Teacher shortage was inevitable

An article in the Wall St. Journal this week highlighted yet another area of a labor shortage in the country that has been fueled by the COVID-19 pandemic: 

“Burned out teachers are leaving the classroom for jobs in the private sector, where talent-hungry companies are hiring them‚Äîand often boosting their pay‚Äîto work in sales, software, healthcare, and training, among other fields. The rate of people quitting jobs in education rose more than in any other industry in 2021, according to federal data. Many of those are teachers exhausted from toggling between online and classroom teaching, shifting Covid-19 protocols and dealing with challenging students, parents, and administrators. According to LinkedIn, the share of teachers on the site who left for a new career increased by 62% last year.”

It was inevitable that COVID-19 would impact the field of education.

Public school teachers have long been the most-underpaid and under-appreciated groups of workers in our country.

The pay for teachers has been substandard for decades in the U.S. compared to many other countries, but the teaching profession always has attracted those who truly have a love for teaching and who have been willing to work for less pay in return for what had been a rewarding career path.

But it has been only fairly recently that teachers have become a favorite foil for the usual suspects (i.e,, Republican politicians) in our overheated political environment in which teachers are deemed the enemy and not worthy of respect.

Now, thanks to COVID-19, teachers have been pushed over the edge and are leaving the profession in droves for greener pastures where their skills, abilities, and work ethic actually are appreciated.

The Wall St. Journal article goes on to say:

“The exodus is worsening a nationwide teacher shortage and proving a boon to hiring managers in industries such as IT services and consulting, hospitals, and software development. Teachers‚Äô ability to absorb and transmit information quickly, manage stress, and multitask are high-demand skills, recruiters and careers coaches say. Classroom instructors are landing sales roles and jobs as instructional coaches, software engineers, and behavioral health technicians, according to LinkedIn.”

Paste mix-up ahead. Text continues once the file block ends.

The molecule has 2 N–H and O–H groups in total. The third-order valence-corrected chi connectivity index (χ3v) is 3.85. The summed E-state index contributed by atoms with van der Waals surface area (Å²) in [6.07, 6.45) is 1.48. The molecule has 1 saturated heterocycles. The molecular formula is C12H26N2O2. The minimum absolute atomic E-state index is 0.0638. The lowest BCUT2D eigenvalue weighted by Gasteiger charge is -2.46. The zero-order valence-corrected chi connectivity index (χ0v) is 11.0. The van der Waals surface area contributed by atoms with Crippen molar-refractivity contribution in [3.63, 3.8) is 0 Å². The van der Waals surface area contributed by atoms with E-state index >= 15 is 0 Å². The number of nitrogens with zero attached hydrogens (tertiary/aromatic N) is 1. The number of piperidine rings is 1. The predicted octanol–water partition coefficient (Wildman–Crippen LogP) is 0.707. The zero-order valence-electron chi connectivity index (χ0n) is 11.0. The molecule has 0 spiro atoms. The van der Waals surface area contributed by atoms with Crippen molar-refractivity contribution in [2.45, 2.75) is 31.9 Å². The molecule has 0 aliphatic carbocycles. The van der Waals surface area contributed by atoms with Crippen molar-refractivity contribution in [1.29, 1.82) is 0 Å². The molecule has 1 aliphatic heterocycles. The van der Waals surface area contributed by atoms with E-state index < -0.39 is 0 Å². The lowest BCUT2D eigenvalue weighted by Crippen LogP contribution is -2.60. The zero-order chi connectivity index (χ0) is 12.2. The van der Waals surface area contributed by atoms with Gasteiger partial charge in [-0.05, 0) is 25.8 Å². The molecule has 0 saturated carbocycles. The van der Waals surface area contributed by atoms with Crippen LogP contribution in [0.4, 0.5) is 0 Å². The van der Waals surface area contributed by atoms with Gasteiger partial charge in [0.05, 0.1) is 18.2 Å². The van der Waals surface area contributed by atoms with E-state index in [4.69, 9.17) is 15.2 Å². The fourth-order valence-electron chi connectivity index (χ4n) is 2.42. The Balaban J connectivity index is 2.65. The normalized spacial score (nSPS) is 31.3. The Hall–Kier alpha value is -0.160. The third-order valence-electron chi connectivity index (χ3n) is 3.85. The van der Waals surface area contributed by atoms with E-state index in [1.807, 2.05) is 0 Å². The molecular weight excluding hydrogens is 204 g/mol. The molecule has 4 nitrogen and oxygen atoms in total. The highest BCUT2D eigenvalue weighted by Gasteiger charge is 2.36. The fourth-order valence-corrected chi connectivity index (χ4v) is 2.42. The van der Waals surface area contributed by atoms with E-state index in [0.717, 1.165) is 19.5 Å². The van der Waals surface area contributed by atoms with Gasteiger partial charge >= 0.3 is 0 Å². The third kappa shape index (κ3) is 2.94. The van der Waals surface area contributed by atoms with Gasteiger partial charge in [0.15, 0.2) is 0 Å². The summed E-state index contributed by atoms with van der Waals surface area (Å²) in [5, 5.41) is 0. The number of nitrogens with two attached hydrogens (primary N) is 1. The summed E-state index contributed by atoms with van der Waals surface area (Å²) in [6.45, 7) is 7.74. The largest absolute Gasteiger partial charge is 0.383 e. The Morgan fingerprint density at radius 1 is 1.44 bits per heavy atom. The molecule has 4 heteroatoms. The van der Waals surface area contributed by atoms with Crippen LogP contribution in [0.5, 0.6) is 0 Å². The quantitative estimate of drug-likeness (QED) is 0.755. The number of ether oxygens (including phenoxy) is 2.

The Biblical admonition, “As ye sow, so shall ye reap,” finally has caught up with us — and teachers today now are able to take advantage of another, more-modern aphorism: “Take this job and shove it.”

Pres. Biden’s Supreme Court pick

There has been criticism from the usual suspects regarding President Joe Biden’s declared intention to choose a Black woman for the U.S. Supreme Court seat to fill that of Justice Stephen Breyer, who announced his imminent retirement last week. 

We’d like to make two comments:

First, there are thousands of lawyers, of all races, ethnicities, and genders, who are qualified to be a Supreme Court judge. Statements such as those by U.S. Senator Roger Wicker of Mississippi that the selection of a Black woman constitutes “affirmative racial discrimination” are both absurd and offensive.

Second, we firmly believe that every institution in our democracy should reflect the diverse make-up of our country. It is axiomatic that the only way that the three branches of our government can be truly representative of our citizenry is to be composed of those who bring the unique life experience of every American to that institution.

We applaud Joe Biden’s commitment to broaden the breadth of our nation’s highest court by appointing a Black woman for the first time in the court’s history.

We look forward to the perspective that she will bring to the highest court in the land in this, the third decade of the 21st century, bringing us another step closer to fulfilling the promise of the words written in the Declaration of Independence 246 years ago.

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